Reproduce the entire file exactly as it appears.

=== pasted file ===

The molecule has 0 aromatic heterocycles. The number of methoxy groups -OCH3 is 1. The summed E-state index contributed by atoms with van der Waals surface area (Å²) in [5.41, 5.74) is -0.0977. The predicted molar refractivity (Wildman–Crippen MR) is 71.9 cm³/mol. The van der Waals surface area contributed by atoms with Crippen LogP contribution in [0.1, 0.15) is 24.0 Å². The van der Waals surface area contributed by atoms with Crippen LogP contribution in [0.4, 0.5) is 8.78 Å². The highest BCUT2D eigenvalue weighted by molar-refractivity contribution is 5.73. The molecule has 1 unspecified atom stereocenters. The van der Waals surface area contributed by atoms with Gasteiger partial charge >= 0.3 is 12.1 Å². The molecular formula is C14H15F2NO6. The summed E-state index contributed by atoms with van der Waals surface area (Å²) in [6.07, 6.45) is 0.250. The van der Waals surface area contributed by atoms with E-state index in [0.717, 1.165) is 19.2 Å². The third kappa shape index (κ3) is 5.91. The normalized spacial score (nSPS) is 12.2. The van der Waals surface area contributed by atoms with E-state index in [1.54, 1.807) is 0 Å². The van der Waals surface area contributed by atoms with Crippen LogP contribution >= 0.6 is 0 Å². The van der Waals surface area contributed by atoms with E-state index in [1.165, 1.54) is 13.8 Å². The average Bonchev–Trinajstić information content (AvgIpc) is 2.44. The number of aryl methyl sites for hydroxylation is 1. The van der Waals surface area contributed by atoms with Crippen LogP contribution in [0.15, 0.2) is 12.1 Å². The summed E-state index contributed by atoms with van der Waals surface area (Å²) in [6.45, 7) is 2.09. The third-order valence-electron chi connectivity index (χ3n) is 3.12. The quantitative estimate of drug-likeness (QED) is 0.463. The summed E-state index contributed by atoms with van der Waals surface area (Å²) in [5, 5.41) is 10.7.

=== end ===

The molecule has 0 aromatic heterocycles. The number of methoxy groups -OCH3 is 1. The summed E-state index contributed by atoms with van der Waals surface area (Å²) in [5.41, 5.74) is -0.0977. The predicted molar refractivity (Wildman–Crippen MR) is 71.9 cm³/mol. The van der Waals surface area contributed by atoms with Crippen LogP contribution in [0.1, 0.15) is 24.0 Å². The van der Waals surface area contributed by atoms with Crippen LogP contribution in [0.4, 0.5) is 8.78 Å². The highest BCUT2D eigenvalue weighted by molar-refractivity contribution is 5.73. The molecule has 1 unspecified atom stereocenters. The van der Waals surface area contributed by atoms with Gasteiger partial charge >= 0.3 is 12.1 Å². The molecular formula is C14H15F2NO6. The summed E-state index contributed by atoms with van der Waals surface area (Å²) in [6.07, 6.45) is 0.250. The van der Waals surface area contributed by atoms with E-state index in [0.717, 1.165) is 19.2 Å². The third kappa shape index (κ3) is 5.91. The normalized spacial score (nSPS) is 12.2. The van der Waals surface area contributed by atoms with E-state index in [1.54, 1.807) is 0 Å². The van der Waals surface area contributed by atoms with Crippen LogP contribution >= 0.6 is 0 Å². The van der Waals surface area contributed by atoms with E-state index in [1.165, 1.54) is 13.8 Å². The average Bonchev–Trinajstić information content (AvgIpc) is 2.44. The number of aryl methyl sites for hydroxylation is 1. The van der Waals surface area contributed by atoms with Crippen LogP contribution in [0.15, 0.2) is 12.1 Å². The summed E-state index contributed by atoms with van der Waals surface area (Å²) in [6.45, 7) is 2.09. The third-order valence-electron chi connectivity index (χ3n) is 3.12. The quantitative estimate of drug-likeness (QED) is 0.463. The summed E-state index contributed by atoms with van der Waals surface area (Å²) in [5, 5.41) is 10.7.